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A nice puddle to jump in after a rain shower leaves you with a fun, happy feeling. Finding a puddle of water that has leaked from your furnace – not so much. A furnace leaking water doesn’t usually mean a huge repair bill, so don’t worry just yet!

You will need an HVAC service professional to inspect and test the unit in order to diagnose this with certainty, but here is some information to give you a little insight into if you may have this type of leak.

High Efficiency Furnaces are more likely to leak

These furnaces extract more heat from the combustion process by cooling the exhaust gases below their dew point. This creates condensation, which is typically acidic. To handle this condensation, high-efficiency furnaces are equipped with a secondary heat exchanger that allows the system to capture more heat from the combustion process. The resulting condensate needs to be drained away.

Traditional furnaces, on the other hand, release the combustion gases directly into the flue without extracting as much heat. As a result, there is little to no condensation generated within the system.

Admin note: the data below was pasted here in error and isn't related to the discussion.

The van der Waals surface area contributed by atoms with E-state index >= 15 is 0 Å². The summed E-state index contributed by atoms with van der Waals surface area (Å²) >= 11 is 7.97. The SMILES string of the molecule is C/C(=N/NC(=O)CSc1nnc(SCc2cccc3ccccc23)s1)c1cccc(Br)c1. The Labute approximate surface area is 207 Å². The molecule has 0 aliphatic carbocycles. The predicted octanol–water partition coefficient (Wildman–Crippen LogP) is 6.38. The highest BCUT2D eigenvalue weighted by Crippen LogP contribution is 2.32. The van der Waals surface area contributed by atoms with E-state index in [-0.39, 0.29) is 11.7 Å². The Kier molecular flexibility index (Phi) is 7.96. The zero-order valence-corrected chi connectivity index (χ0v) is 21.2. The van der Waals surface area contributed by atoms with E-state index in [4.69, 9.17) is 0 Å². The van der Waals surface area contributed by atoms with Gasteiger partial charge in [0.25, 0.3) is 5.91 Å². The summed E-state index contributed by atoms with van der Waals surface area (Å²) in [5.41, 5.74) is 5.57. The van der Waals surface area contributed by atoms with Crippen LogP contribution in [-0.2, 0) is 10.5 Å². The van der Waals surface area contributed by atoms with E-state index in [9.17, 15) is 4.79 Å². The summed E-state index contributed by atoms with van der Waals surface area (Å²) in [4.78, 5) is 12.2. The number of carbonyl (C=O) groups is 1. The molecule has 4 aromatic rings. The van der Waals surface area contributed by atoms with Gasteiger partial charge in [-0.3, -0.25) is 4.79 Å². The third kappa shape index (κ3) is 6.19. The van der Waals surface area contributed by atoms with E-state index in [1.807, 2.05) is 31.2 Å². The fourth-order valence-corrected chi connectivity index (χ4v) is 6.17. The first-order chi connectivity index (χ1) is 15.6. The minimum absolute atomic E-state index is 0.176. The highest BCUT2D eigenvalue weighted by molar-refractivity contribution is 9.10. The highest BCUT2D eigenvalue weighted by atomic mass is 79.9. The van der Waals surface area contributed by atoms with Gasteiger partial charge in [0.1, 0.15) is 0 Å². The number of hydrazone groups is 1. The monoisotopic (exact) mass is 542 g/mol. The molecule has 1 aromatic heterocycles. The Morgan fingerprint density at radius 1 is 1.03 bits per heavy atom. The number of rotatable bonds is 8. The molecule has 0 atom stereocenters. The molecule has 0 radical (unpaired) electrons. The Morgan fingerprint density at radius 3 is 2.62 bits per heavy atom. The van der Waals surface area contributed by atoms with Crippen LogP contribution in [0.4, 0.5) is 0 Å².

If you do have a furnace leaking water, the typical causes will be different depending upon what season it is.

During AC or cooling season

A clogged drain line causing backup into the drain pan

If there are issues with the condensate drainage system, such as clogs or blockages in the condensate drain line, the water may back up and leak.

Frozen coils

If the evaporator coil, which is part of the air conditioner, becomes too cold due to issues such as low refrigerant levels, restricted airflow (possibly due to a dirty filter), or other malfunctions, the condensate on the coil can freeze. When the system cycles off, the frozen condensate may begin to thaw, leading to excess water that might overflow the drain pan.

During furnace or heating season

Issues with the condensate pump on high efficiency furnace

The primary function of the condensate pump is to remove the water produced during the condensation process in a high-efficiency furnace. If the pump fails to operate correctly, it can result in the accumulation of water within the furnace or the connected components.

Broken heat exchanger

A broken heat exchanger can disrupt the proper combustion process. As a result, the temperature of the exhaust gases may be too high or inconsistent, impacting the condensation process. This can lead to water not condensing as it should, potentially causing water leakage.

Clogged drain line on high efficiency furnace

The condensate drain line is responsible for carrying the condensate away from the furnace to a drain or a designated drainage system. If the drain line is clear and functioning correctly, the condensate is efficiently removed. When the condensate drain line is clogged, the water produced during the combustion process has nowhere to go. As a result, the water may accumulate in the furnace or associated components.